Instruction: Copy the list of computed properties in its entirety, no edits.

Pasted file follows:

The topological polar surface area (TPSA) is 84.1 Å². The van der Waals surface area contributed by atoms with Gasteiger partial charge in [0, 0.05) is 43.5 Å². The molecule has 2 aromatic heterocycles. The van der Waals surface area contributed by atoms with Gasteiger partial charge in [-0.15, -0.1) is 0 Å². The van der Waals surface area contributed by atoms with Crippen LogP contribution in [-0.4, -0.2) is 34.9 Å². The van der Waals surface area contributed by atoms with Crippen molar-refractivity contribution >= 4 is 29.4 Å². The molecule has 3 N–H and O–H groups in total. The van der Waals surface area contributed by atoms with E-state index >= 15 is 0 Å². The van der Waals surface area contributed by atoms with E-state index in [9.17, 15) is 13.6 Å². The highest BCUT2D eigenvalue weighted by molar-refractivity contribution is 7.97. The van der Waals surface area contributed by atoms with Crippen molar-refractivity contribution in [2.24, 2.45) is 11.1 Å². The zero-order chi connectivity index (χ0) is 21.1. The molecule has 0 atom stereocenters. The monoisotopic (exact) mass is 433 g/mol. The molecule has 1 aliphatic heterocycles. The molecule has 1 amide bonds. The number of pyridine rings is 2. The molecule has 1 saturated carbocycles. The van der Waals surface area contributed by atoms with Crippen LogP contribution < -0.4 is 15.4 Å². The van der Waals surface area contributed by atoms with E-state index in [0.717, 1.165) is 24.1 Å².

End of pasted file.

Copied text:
The topological polar surface area (TPSA) is 84.1 Å². The van der Waals surface area contributed by atoms with Gasteiger partial charge in [0, 0.05) is 43.5 Å². The molecule has 2 aromatic heterocycles. The van der Waals surface area contributed by atoms with Gasteiger partial charge in [-0.15, -0.1) is 0 Å². The van der Waals surface area contributed by atoms with Crippen LogP contribution in [-0.4, -0.2) is 34.9 Å². The van der Waals surface area contributed by atoms with Crippen molar-refractivity contribution >= 4 is 29.4 Å². The molecule has 3 N–H and O–H groups in total. The van der Waals surface area contributed by atoms with E-state index >= 15 is 0 Å². The van der Waals surface area contributed by atoms with E-state index in [9.17, 15) is 13.6 Å². The highest BCUT2D eigenvalue weighted by molar-refractivity contribution is 7.97. The van der Waals surface area contributed by atoms with Crippen molar-refractivity contribution in [2.24, 2.45) is 11.1 Å². The zero-order chi connectivity index (χ0) is 21.1. The molecule has 0 atom stereocenters. The monoisotopic (exact) mass is 433 g/mol. The molecule has 1 aliphatic heterocycles. The molecule has 1 amide bonds. The number of pyridine rings is 2. The molecule has 1 saturated carbocycles. The van der Waals surface area contributed by atoms with Crippen LogP contribution < -0.4 is 15.4 Å². The van der Waals surface area contributed by atoms with E-state index in [0.717, 1.165) is 24.1 Å².